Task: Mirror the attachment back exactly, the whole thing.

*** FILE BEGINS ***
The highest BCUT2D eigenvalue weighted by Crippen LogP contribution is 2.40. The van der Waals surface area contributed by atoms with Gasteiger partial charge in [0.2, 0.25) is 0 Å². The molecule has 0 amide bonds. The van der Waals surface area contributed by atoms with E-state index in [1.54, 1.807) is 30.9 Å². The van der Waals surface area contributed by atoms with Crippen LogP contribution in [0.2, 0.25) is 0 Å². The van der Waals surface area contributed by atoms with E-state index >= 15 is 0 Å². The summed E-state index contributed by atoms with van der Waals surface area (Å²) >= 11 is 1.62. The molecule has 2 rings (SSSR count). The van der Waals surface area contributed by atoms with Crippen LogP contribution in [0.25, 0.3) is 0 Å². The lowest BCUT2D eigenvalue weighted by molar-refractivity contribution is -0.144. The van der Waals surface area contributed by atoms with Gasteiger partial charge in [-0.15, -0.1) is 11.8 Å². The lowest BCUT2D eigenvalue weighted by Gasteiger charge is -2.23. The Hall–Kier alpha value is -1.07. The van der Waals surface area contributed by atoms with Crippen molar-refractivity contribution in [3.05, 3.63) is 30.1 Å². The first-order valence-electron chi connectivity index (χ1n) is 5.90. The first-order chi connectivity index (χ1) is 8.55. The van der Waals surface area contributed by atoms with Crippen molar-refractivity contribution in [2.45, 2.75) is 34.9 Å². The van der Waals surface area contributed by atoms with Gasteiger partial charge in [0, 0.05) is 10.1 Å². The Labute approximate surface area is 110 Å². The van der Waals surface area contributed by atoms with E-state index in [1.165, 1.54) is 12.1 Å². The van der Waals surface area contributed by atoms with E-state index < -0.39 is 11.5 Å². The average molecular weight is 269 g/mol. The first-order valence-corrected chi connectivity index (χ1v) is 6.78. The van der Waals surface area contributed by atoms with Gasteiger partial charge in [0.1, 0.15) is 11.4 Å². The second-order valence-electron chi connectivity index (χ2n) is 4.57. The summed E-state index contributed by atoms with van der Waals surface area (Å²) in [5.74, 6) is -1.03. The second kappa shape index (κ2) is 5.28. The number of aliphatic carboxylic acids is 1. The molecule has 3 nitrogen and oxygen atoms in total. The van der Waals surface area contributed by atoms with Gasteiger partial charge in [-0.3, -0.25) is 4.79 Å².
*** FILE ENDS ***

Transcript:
The highest BCUT2D eigenvalue weighted by Crippen LogP contribution is 2.40. The van der Waals surface area contributed by atoms with Gasteiger partial charge in [0.2, 0.25) is 0 Å². The molecule has 0 amide bonds. The van der Waals surface area contributed by atoms with E-state index in [1.54, 1.807) is 30.9 Å². The van der Waals surface area contributed by atoms with Crippen LogP contribution in [0.2, 0.25) is 0 Å². The van der Waals surface area contributed by atoms with E-state index >= 15 is 0 Å². The summed E-state index contributed by atoms with van der Waals surface area (Å²) >= 11 is 1.62. The molecule has 2 rings (SSSR count). The van der Waals surface area contributed by atoms with Crippen LogP contribution in [0.25, 0.3) is 0 Å². The lowest BCUT2D eigenvalue weighted by molar-refractivity contribution is -0.144. The van der Waals surface area contributed by atoms with Gasteiger partial charge in [-0.15, -0.1) is 11.8 Å². The lowest BCUT2D eigenvalue weighted by Gasteiger charge is -2.23. The Hall–Kier alpha value is -1.07. The van der Waals surface area contributed by atoms with Crippen molar-refractivity contribution in [3.05, 3.63) is 30.1 Å². The first-order valence-electron chi connectivity index (χ1n) is 5.90. The first-order chi connectivity index (χ1) is 8.55. The van der Waals surface area contributed by atoms with Crippen molar-refractivity contribution in [2.45, 2.75) is 34.9 Å². The van der Waals surface area contributed by atoms with Gasteiger partial charge in [0, 0.05) is 10.1 Å². The Labute approximate surface area is 110 Å². The van der Waals surface area contributed by atoms with E-state index in [1.165, 1.54) is 12.1 Å². The van der Waals surface area contributed by atoms with E-state index < -0.39 is 11.5 Å². The average molecular weight is 269 g/mol. The first-order valence-corrected chi connectivity index (χ1v) is 6.78. The van der Waals surface area contributed by atoms with Gasteiger partial charge in [0.1, 0.15) is 11.4 Å². The second-order valence-electron chi connectivity index (χ2n) is 4.57. The summed E-state index contributed by atoms with van der Waals surface area (Å²) in [5.74, 6) is -1.03. The second kappa shape index (κ2) is 5.28. The number of aliphatic carboxylic acids is 1. The molecule has 3 nitrogen and oxygen atoms in total. The van der Waals surface area contributed by atoms with Gasteiger partial charge in [-0.3, -0.25) is 4.79 Å².